Gov. Tina Kotek plans to give $90 million to Intel next month, in the first publicly announced expenditure in an effort to boost semiconductor activity in the state. But details about what the money will pay for were hard to come by Monday.
Kotek announced the allotment from the newly created Oregon CHIPS Fund in a notice to top lawmakers.
”After careful consideration and review of an application submitted to the Governor’s Office,” the memo said, “we intend to approve an award in the amount of $90 million to Intel on August 30, 2023.”
The notice, required under state law, did not include additional details about Intel’s application or whether the money will be a grant or loan. The governor’s office did not immediately provide specifics when asked.
But the announcement represents a major piece of the $260 million lawmakers set aside during this year’s legislative session to help semiconductor companies pay for expansion projects within Oregon. The state has been accepting applications since June 19, but has kept details of the proposals closely guarded.
The hope is that Intel and other companies can leverage that money into larger tax breaks and financial incentives from the federal government as part of the $52 billion CHIPS and Science Act passed last year.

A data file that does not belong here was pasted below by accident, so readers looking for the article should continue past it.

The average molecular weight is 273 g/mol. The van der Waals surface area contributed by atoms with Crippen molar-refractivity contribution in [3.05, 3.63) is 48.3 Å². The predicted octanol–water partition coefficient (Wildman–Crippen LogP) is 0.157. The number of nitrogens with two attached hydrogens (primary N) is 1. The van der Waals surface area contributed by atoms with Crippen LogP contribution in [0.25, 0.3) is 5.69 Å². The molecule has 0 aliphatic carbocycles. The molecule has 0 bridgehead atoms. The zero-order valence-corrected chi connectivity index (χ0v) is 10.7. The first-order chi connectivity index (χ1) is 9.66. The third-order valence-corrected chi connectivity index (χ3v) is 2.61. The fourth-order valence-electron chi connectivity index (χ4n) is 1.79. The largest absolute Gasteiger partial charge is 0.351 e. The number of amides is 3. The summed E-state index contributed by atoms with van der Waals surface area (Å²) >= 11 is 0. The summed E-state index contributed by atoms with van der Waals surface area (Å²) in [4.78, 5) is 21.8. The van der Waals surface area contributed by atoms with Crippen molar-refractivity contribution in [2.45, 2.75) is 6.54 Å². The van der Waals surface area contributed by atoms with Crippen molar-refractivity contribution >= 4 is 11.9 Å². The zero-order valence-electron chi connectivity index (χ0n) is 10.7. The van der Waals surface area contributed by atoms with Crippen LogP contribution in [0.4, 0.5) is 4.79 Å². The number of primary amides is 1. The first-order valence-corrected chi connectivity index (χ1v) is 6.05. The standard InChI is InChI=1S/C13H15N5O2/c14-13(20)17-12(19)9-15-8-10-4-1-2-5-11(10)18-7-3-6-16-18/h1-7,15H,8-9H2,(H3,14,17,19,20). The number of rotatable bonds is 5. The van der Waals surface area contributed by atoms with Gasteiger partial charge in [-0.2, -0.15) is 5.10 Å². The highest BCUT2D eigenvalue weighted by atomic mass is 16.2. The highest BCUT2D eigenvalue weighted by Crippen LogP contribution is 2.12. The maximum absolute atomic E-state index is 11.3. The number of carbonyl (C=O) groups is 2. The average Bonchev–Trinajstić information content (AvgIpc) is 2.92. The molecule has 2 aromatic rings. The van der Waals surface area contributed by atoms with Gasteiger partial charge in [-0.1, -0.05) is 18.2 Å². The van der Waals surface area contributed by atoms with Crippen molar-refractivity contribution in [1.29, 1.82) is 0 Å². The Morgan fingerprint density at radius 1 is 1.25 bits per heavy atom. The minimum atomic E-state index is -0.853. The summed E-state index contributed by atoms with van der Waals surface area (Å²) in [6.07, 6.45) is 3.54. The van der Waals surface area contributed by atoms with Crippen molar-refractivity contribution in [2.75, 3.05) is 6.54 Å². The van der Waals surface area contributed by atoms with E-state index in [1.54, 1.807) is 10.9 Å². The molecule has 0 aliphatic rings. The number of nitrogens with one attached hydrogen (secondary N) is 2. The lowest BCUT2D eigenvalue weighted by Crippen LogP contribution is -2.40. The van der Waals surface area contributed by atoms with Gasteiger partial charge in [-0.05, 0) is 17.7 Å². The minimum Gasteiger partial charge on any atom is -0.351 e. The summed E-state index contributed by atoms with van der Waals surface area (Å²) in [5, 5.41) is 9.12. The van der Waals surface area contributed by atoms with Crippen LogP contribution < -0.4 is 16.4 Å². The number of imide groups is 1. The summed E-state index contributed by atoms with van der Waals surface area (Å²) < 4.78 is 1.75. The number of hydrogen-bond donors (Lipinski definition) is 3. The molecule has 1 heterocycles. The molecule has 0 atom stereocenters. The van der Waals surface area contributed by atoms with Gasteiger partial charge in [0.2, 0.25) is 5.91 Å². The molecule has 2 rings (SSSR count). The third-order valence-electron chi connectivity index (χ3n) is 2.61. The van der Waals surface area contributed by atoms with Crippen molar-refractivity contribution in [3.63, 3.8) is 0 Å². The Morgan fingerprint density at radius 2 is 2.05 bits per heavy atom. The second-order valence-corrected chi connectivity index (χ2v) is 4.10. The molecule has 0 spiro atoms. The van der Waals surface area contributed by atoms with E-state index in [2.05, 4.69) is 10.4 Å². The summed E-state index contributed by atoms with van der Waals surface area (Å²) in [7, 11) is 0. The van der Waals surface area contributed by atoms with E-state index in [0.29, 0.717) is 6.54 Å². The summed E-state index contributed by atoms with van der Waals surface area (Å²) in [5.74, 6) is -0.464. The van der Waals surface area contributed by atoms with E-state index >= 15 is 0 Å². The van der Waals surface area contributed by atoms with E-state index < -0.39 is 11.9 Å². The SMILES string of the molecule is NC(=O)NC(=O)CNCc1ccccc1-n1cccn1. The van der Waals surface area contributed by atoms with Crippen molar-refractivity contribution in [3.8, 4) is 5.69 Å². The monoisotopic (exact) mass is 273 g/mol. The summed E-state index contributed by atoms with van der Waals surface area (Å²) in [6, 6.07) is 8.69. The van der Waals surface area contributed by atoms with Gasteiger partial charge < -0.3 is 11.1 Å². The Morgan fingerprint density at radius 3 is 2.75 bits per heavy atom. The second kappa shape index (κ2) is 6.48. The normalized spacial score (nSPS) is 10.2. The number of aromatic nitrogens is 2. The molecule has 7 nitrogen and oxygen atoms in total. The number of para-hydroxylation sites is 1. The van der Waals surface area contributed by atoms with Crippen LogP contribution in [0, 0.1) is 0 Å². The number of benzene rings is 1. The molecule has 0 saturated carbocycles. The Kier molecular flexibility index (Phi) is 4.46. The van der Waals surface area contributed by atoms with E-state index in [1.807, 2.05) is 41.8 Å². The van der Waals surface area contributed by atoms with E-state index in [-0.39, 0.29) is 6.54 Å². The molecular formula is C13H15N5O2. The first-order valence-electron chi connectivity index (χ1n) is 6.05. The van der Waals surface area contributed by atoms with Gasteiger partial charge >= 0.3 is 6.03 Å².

Elly Akopyan, a spokeswoman for Intel, did not answer questions Monday about what the company plans to use the money for, offering only a general statement of support for state subsidies. Intel is Oregon’s largest private employer and has tens of thousands of employees in Washington County.
State Rep. Janelle Bynum, D-Clackamas, who chaired a committee that created the state semiconductor subsidy, said Monday she did not know the specifics of Intel’s application. Senate President Rob Wagner, D-Lake Oswego, one of the lawmakers to receive Kotek’s notice, also didn’t know additional details, a spokesman said.
Lawmakers made bolstering Oregon’s vaunted semiconductor industry a key goal during this year’s legislative session. In April, the Legislature passed a bill setting aside $210 million to assist companies with expansion and to allow Kotek the unprecedented power to alter growth boundaries around cities if necessary to make way for a project. Lawmakers kicked an additional $50 million to the cause at the end of the session and passed a tax credit for semiconductor companies that expand research and development activity in Oregon.